Absentee ballot fraud a class C felony
Published 11:00 pm Wednesday, August 29, 2012
With rumors circulating about whether or not candidates and voters properly used absentee ballots in the 2012 local municipal elections, the law is clear about what is considered a violation of the use of absentee voting.
“If your ballot is challenged in court, you can be sentenced to time and fined,” said Pike County Circuit Clerk Jamie Scarbrough. “It is a Class C felony.”
Legitimate reasons voters can apply for an absentee ballots are if a voter will be out of the city, county or state on election day; if a physical illness or infirmity prevents attendance at the polls; if a voter works a shift with 10 hours that coincide with poll times; if a voter is enrolled at a school outside the county; if a voter is displaced because they are a member of, or spouse or dependent of a member of, the Armed Forces of the United States; or if the voter is appointed as an election officer at a polling place which is not where they are assigned to vote.
“It’s definitely not for laziness or to better your chances of winning,” Scarbrough said. “It’s a crime to violate the law. It’s fraud.”
And Scarbrough said punishment isn’t just for the person who fills out a ballot. Any person who willfully aids another person to unlawfully vote an absentee ballot, any person who knowingly and unlawfully votes an absentee ballot, and any voter who votes both an absentee and regular ballot at any election shall be similarly punished.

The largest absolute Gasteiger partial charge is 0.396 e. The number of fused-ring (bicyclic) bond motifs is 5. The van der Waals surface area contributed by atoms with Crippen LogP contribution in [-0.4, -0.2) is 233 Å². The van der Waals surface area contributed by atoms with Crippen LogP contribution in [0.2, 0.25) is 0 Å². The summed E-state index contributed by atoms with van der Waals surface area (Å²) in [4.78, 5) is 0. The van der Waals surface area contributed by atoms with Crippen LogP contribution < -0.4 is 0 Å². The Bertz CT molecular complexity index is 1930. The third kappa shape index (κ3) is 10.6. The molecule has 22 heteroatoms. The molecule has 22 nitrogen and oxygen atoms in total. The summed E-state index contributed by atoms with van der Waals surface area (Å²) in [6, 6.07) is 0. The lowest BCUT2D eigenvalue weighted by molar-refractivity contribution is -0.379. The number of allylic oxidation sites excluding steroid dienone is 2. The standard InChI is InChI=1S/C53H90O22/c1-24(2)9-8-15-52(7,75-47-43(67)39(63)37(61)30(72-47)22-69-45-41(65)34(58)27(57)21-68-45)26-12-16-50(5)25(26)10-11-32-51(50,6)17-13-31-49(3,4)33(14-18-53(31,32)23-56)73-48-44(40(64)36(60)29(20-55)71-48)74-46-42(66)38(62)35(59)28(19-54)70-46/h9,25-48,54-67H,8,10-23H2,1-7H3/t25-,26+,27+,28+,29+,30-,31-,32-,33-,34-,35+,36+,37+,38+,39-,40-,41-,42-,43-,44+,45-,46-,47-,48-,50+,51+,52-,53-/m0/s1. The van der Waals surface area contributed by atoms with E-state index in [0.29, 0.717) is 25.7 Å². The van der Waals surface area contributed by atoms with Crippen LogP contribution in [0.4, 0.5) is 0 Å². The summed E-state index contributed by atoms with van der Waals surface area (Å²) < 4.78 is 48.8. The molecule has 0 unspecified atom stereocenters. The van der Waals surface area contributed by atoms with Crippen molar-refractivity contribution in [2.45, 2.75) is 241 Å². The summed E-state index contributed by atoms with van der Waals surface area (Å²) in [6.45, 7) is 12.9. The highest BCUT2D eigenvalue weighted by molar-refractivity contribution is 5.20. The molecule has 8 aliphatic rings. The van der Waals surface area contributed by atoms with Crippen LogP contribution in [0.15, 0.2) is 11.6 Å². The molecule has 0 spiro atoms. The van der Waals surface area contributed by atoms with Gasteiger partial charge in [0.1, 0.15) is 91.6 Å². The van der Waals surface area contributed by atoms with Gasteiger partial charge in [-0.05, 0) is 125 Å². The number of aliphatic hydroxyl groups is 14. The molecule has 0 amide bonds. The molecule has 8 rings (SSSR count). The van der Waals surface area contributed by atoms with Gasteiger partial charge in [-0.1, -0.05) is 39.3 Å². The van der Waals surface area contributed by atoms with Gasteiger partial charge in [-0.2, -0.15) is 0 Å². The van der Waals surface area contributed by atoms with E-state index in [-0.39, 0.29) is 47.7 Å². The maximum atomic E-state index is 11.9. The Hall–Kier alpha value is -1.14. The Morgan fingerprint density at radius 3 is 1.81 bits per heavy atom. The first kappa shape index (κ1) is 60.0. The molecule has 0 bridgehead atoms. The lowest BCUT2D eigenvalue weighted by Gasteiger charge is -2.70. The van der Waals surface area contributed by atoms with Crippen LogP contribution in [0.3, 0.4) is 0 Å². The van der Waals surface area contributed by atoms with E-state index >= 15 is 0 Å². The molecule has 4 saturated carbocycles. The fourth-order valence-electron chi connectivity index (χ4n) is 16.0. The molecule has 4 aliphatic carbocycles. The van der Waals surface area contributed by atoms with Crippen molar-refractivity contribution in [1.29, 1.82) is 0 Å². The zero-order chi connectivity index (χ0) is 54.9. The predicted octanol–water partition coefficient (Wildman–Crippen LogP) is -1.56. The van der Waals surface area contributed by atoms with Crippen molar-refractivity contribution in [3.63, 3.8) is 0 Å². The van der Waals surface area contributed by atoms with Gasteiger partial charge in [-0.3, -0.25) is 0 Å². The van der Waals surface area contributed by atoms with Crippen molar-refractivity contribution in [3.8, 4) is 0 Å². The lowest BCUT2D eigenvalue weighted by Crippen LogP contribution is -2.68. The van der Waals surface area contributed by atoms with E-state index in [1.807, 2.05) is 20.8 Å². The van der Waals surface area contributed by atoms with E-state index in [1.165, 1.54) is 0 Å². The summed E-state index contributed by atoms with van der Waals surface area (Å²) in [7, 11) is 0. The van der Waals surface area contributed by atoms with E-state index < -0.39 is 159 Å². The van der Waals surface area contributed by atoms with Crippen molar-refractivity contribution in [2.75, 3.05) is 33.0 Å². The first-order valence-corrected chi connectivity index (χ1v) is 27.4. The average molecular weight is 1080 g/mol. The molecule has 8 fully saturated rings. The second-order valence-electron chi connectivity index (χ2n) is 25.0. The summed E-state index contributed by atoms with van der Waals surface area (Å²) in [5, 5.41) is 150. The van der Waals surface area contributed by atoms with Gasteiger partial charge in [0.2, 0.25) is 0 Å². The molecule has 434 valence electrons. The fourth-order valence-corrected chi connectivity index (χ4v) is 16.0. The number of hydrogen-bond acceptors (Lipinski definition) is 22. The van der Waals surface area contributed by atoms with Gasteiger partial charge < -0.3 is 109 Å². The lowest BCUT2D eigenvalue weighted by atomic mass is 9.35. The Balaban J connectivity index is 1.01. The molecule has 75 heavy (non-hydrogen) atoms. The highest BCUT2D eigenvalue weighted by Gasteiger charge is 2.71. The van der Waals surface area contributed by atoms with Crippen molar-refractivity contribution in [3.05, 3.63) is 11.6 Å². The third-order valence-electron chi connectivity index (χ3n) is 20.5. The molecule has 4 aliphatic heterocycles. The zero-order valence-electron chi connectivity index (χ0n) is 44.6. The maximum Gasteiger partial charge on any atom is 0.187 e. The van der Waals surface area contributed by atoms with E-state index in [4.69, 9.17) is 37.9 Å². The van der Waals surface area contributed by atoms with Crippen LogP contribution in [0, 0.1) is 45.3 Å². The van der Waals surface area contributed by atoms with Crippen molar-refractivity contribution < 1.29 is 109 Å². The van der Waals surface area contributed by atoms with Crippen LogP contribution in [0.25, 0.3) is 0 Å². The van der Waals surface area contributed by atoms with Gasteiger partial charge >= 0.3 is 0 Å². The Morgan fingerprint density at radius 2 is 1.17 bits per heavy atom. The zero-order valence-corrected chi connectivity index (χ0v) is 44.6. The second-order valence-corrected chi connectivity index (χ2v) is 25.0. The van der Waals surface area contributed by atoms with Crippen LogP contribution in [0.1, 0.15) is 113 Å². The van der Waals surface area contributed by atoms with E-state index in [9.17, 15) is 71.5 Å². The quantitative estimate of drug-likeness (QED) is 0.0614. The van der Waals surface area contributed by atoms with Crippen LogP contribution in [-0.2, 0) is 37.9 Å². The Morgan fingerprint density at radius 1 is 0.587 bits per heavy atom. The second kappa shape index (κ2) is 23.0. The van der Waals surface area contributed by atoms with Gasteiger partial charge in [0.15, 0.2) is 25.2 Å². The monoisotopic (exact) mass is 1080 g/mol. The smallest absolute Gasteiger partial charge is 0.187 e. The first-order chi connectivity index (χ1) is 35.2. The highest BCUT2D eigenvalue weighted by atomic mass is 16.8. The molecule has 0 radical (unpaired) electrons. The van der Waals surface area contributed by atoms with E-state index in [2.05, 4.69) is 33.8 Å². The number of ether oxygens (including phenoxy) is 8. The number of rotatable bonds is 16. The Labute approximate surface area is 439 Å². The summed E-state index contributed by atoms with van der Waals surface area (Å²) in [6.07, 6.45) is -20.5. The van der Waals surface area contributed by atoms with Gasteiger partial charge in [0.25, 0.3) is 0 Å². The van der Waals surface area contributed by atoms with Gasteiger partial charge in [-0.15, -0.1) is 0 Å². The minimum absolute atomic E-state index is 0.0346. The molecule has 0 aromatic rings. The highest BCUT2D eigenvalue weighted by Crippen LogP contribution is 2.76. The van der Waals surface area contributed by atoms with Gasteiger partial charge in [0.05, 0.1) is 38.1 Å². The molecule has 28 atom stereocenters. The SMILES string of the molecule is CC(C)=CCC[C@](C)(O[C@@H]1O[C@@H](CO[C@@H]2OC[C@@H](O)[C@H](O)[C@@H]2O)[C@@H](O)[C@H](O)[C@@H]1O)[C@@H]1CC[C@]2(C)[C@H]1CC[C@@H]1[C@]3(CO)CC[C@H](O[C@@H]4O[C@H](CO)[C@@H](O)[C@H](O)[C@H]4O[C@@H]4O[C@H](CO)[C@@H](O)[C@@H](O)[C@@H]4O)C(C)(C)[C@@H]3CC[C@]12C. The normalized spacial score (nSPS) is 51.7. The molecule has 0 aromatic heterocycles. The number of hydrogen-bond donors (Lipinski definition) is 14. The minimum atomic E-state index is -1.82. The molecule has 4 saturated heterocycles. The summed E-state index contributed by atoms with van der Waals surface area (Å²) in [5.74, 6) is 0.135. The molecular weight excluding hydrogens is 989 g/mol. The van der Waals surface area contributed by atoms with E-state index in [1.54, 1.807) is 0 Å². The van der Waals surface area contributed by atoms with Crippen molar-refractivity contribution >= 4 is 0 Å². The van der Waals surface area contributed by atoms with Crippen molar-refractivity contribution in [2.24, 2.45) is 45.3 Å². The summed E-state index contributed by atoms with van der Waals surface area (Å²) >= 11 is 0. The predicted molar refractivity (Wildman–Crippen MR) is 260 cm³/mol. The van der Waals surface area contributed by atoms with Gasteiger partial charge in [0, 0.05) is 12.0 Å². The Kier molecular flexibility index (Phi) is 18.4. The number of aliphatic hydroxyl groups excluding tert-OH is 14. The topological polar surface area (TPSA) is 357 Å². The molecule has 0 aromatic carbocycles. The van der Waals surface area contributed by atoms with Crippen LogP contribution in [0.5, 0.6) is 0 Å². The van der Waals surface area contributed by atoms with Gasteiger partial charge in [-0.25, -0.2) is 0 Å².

While only three absentee ballots were counted in Goshen and the town rarely sees an influx of absentee ballots, according to Town Clerk Traci Shiver, absentee ballots were high in Troy and also helped solidify some Brundidge races.
In Troy, no absentee ballots were filled out in District 3, but there were 66 submitted from District 1 and a whopping 236 were returned in District 5.
Brundidge saw 26 absentee ballots in District 1, 35 in District 2, 14 in District 3, 58 in District 4, and 82 in District 5.
Scarbrough said she’s heard “terrible stories” from other areas where candidates tried to get ballots for people who were on ventilators or in comas.
“I’m not saying that’s happened here,” Scarbrough said. “But it would be a serious offense. Being convicted of a felony that will follow you for the rest of your life is not worth the vote you risk by casting or encouraging votes to be cast illegally.”
Scarbrough said it is up to candidates or affiliated parties to challenge an election. She also has a reminder for voters prior to the November General Election.
“Do not let your signature or your loved ones signature be on the bottom of a falsified Absentee Ballot Application,” Scarbrough said.